Arkansas’ largest crop has been getting a little more valuable as 2023 begins. Soybean prices have trended upward this year due to rising export projections according to the U.S. Department of Agriculture. Rains in Brazil and expanding hog production in China could fuel further price spikes for the crop that is used for livestock feed in many countries.
“The March soybean futures contract is seeing quite a bit of movement this morning,” Hunter Biram, extension economist for the University of Arkansas System Division of Agriculture, said on Tuesday (Jan. 31).
March soybean futures contract prices had been somewhat more volatile in January, with daily closing prices ranging from $14.71 per bushel on Jan. 5, to $15.40 per bushel on Jan. 17. That high price fell to around $15 before the USDA’s figures were published.
“USDA export inspections report came out and had some strong export numbers for soybeans,” he said. “In spite of China being off last week for the Lunar New Year holiday, about 76%of the soybeans inspected last week were headed to China. Additionally, local basis at country grain elevators along the Mississippi River at Helena and Elaine have stayed consistently strong.”
Brazil is the leading soybean producer in the world with about 120 million acres harvested annually. U.S. producers harvest almost 87.2 million acres in 2022, the second most of any country. Arkansas harvested 3.1 million acres last year.
World Grain reported that Brazil is expected to export a record 92 million tonnes of soybeans this year. Heavier than usual rains have impacted the South American country in recent weeks and could impact yield and acres.
According to daily grain bids reports from USDA, basis was 35-cents over the March futures price at the start of the month and has risen to 60-cents over since the start of the week resulting in local cash bids of $15.95 per bushel for old crop soybeans.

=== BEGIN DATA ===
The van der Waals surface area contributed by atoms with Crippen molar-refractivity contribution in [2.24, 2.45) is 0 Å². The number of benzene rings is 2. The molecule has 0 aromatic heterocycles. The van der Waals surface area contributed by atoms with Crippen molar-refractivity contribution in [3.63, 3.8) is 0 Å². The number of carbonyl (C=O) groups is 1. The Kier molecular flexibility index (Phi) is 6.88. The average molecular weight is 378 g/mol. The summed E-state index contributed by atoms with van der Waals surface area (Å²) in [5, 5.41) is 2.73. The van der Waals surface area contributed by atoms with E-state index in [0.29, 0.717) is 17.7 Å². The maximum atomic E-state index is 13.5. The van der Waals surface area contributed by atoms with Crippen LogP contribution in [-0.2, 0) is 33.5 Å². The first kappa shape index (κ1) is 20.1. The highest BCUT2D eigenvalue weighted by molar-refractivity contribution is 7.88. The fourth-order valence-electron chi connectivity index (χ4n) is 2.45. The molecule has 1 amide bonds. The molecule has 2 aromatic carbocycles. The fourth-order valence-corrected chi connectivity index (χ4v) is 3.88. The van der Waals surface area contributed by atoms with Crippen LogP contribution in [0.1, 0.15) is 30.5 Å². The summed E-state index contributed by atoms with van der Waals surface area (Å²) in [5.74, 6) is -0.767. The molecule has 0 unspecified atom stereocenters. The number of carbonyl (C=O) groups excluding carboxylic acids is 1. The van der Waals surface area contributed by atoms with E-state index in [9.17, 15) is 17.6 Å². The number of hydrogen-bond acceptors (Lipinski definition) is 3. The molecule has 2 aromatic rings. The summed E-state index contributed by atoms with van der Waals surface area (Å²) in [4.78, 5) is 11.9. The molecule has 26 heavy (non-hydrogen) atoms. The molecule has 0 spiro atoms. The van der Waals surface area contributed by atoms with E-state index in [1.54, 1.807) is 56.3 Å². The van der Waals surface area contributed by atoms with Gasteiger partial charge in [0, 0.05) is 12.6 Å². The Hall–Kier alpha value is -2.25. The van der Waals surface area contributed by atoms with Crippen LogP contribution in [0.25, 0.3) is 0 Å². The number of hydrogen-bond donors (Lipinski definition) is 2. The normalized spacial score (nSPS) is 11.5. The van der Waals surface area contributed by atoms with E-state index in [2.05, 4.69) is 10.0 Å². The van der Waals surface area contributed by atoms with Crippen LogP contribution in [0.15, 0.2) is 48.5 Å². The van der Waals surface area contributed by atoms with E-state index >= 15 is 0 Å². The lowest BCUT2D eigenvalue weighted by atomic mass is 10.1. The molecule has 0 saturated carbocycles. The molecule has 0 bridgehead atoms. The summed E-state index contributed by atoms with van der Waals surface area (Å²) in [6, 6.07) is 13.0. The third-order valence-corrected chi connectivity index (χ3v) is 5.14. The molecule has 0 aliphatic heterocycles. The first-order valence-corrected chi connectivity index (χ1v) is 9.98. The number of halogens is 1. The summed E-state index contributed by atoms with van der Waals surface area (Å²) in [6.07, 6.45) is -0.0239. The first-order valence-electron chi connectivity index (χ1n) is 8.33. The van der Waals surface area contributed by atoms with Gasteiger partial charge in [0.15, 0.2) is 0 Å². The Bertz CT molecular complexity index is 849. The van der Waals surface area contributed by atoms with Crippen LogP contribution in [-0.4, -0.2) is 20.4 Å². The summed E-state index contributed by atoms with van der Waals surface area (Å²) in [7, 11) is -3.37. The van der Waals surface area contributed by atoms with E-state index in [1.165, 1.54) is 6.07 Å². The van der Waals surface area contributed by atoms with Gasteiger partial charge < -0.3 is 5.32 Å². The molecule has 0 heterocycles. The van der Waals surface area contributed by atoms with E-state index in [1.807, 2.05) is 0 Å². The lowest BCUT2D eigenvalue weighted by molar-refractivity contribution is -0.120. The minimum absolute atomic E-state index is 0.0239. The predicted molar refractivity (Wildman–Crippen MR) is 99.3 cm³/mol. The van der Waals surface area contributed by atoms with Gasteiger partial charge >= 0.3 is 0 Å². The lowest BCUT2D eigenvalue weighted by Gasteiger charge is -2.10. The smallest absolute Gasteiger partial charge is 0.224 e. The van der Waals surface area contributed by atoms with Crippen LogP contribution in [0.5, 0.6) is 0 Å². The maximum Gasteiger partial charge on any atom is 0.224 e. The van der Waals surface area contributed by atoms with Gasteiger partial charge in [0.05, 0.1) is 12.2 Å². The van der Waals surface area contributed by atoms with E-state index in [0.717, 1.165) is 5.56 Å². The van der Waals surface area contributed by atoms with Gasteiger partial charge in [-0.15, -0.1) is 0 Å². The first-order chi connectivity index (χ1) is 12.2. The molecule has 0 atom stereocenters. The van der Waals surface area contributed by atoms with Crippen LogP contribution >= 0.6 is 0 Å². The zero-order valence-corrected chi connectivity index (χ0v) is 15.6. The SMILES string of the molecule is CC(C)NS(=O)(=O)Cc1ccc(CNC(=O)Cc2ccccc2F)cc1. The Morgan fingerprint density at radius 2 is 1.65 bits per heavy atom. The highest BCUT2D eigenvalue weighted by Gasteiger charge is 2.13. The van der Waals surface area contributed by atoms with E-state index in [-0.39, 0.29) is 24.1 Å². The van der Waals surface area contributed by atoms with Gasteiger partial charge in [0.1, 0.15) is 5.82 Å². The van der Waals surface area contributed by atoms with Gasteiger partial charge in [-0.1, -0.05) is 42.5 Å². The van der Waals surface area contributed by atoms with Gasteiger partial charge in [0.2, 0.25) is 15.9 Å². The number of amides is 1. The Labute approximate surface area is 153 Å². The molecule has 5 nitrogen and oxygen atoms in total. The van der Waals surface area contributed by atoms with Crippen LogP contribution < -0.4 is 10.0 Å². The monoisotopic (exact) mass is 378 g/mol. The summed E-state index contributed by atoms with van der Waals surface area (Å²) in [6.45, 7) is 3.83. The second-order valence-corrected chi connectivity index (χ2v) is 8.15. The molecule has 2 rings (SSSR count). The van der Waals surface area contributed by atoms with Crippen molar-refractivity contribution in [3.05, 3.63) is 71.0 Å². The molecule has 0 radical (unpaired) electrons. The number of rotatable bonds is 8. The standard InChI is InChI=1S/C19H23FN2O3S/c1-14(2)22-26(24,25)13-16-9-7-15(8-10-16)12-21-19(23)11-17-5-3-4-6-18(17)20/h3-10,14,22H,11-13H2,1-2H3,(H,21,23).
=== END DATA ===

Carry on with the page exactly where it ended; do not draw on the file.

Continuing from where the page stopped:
The USDA’s Foreign Agricultural Service has revised its global pork production forecast up 3% from the October forecast to 114.1 million tons on higher output in China. FAS said it expected pork demand is expected to strengthen in China due to recently lifted COVID-19 restrictions.
Between the African swine fever outbreak that began in August 2018 and wiped out 40% of China’s sow inventory and lower demand due to COVID-19, the country has been rebuilding its swine inventory. Reuters reported on Jan. 17 that China’s pork output reached 55.41 million tons, the highest level since 2014.
Biram said China’s expanding hog herd “will create demand for soybeans which will be crushed into soybean meal.”
“Keep an eye out for China’s re-opening,” he said, adding that it “will spur demand for food, in general.”
Biram said that while rain in Central America has been beneficial for corn and soybean producers to the south in Argentina and Brazil, rains are delaying soybean harvest.
“As harvest gets delayed, there is an increased risk of loss which has implications for Brazil and its record production year,” he said. “I have seen some data that shows forecasted production in Brazil to be down over previous estimates but still higher than its record 2020-2021 year.”
However, “in general, it appears the market isn’t too concerned about the wet harvest in Brazil thus far,” he said.
Last year the U.S. soybean crop was valued at $45.7 billion, according to the American Soybean Association. American farmers export about 51% of their soybean crops.
China, the leading importer of soybeans, reportedly imported up to 95 million tonnes last year. In December alone, the country imported $7 billion worth, a 30% increase when compared to the same month in 2021, according to Statista.